The Korean Neo-Confucianism of Yi Toegye and Yi Yulgok (Part 60)

In such a process, another crucial issue focused on the Confucian way of understanding the Four-Seven connection in terms of “good” and “evil,” which had not been articulated by Chinese Neo-Confucians. Both Toegye and Yulgok asked, Why does a human being whose nature is fundamentally good become evil in some cases? This question was debated seriously in the spirit of two classical perspectives, notably, the Mencian doctrine that the Four Beginnings are innate, moral characteristics of “the original goodness of human nature,” and the thesis in the Doctrine of the Mean that the Emotions can be either good or evil depending on whether or t=not they are properly harmonised according to “due measure and degree.” Furthermore, this issue, of course, relates to the fundamental Cheng-Chu doctrine that, although human nature is always full of goodness and moral principles backed up by i, one can become evil if one’s physical endowment is distributed by turbid ki, which can cause selfish desires, or if one’s mind-and-heart does not control one’s emotions and feelings.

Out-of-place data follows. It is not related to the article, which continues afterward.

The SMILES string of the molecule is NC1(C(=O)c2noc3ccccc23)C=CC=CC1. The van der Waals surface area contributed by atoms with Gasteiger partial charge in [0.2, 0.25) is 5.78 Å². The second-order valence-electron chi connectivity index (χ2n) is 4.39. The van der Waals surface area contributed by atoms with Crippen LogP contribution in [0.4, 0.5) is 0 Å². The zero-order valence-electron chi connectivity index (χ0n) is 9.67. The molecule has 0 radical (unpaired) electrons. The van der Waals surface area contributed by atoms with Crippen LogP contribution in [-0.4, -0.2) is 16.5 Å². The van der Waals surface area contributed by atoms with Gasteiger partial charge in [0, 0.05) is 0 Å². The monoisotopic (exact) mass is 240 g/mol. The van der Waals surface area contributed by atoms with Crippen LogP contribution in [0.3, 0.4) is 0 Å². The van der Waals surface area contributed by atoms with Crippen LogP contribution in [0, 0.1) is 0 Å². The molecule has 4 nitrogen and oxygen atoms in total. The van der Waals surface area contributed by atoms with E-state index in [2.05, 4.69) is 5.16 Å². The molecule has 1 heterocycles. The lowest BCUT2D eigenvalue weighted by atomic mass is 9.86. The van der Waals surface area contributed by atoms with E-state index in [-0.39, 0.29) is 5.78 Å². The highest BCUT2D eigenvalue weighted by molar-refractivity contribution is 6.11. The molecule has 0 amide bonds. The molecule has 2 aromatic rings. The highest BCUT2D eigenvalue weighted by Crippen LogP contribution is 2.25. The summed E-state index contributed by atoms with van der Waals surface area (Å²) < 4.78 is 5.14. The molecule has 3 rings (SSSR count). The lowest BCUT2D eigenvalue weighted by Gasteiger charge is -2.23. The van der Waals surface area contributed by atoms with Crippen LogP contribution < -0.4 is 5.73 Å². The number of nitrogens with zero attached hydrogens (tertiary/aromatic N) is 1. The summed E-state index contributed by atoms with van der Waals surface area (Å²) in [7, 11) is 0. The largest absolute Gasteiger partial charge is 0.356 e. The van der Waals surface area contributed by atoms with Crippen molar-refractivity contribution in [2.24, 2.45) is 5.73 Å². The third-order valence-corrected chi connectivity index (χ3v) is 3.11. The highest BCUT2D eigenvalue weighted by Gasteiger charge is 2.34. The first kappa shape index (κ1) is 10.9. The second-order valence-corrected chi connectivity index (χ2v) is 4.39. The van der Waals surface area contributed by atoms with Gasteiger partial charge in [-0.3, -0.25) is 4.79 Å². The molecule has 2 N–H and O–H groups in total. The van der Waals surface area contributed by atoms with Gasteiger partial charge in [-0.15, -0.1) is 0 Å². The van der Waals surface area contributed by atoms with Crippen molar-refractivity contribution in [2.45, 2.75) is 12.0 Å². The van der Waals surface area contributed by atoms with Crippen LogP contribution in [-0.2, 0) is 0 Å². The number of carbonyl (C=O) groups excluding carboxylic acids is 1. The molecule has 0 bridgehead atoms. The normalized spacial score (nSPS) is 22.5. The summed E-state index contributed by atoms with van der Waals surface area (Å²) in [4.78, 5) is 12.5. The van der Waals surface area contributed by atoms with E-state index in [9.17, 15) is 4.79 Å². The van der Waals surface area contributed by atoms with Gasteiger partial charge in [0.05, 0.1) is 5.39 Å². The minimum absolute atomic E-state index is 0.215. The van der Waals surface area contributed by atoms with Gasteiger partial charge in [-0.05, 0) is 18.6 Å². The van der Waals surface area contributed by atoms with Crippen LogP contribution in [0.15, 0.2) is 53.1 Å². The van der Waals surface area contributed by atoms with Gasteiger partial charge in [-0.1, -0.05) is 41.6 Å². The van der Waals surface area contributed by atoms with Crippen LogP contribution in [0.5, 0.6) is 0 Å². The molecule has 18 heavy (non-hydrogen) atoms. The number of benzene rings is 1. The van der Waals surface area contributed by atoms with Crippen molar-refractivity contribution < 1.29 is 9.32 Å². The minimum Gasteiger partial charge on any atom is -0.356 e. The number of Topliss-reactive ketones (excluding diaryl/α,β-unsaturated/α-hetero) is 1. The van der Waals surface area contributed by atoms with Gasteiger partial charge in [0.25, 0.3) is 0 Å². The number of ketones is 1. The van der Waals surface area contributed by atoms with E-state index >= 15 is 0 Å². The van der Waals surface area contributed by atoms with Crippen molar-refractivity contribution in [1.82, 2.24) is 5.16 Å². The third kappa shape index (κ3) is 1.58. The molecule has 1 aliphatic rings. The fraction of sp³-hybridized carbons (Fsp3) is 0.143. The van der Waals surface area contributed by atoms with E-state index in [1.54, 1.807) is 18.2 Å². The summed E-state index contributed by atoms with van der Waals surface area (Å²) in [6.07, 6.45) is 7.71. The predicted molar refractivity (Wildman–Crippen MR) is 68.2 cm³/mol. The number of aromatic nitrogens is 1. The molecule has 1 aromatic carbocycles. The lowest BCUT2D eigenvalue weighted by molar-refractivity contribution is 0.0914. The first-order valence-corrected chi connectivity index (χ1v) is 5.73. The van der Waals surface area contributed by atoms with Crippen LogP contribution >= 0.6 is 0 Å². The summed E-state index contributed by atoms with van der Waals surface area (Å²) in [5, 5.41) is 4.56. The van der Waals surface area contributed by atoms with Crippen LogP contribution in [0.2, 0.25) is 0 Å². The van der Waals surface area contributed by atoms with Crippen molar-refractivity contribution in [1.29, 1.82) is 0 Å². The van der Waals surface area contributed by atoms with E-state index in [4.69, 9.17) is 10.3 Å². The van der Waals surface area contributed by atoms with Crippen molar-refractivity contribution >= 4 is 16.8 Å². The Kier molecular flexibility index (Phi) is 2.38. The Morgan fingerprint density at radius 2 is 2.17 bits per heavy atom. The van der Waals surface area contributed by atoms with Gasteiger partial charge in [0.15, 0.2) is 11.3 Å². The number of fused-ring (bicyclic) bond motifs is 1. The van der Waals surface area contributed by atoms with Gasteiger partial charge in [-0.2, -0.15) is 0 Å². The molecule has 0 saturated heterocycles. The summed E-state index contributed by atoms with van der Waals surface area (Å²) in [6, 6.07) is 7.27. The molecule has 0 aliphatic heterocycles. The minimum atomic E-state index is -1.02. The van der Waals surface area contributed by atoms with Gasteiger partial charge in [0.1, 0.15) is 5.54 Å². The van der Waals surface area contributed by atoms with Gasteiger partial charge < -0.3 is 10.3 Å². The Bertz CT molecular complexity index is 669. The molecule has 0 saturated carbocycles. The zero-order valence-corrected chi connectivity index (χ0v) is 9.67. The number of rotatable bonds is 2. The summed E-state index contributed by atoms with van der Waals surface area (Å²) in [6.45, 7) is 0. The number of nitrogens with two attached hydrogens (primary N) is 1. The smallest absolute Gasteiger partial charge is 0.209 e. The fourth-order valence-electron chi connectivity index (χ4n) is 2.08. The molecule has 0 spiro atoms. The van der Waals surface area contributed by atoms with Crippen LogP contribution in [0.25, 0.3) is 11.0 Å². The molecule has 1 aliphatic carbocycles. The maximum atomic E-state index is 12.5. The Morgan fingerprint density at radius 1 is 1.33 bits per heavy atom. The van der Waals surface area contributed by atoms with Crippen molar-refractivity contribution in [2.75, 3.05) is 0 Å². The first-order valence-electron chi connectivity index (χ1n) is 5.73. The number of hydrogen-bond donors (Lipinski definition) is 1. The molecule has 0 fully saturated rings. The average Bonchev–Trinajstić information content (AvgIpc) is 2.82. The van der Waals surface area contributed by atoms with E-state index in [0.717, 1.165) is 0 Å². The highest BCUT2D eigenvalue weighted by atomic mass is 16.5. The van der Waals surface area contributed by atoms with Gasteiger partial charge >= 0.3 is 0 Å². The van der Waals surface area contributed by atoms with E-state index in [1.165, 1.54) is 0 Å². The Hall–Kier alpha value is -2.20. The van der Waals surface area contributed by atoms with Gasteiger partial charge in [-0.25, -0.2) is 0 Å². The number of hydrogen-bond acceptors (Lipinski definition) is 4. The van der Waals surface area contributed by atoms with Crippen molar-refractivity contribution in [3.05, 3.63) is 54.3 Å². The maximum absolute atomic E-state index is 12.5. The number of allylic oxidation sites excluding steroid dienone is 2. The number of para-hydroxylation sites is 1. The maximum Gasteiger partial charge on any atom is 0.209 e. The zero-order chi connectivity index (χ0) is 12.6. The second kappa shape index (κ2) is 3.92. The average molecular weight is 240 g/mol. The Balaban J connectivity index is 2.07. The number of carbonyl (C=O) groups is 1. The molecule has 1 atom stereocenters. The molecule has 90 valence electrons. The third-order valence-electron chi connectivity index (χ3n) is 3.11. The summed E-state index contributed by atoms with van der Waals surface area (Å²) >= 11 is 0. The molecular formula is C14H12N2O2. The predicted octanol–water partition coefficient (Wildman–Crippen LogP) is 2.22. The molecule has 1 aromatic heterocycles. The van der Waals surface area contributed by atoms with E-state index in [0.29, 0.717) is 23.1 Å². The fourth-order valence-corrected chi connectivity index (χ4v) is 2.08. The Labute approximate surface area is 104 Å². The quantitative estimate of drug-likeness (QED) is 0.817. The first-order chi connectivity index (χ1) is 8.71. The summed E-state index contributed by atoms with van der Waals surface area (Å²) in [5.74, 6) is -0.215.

Yet another major issue dealt with the Four-Seven problem in term of what Sung-Neo-Confucians call original (human) nature (pony on chi song) and physical (human) nature (kijil chi song). According to Chu Hsi’s philosophy, human nature is fundamentally one. On the one hand, when human nature is spoken of as undistributed by ki or unmixed with physical endowment, it is called original human nature (“human nature in itself”), which consists of good (i) only; on the other hand, when viewed from a concrete standpoint of physical endowment, it is called physical human nature, which includes both good and evil, consisting of i and ki together. For the Korean scholars, however, the critical subject was whether or not he Four-Seven relationship could be interpreted in the same manner. That is to say, do the Four belong to the original human nature and the Seven to the physical human nature? And can the former be viewed as something included inside the latter, just as the physical human nature includes the original human nature?

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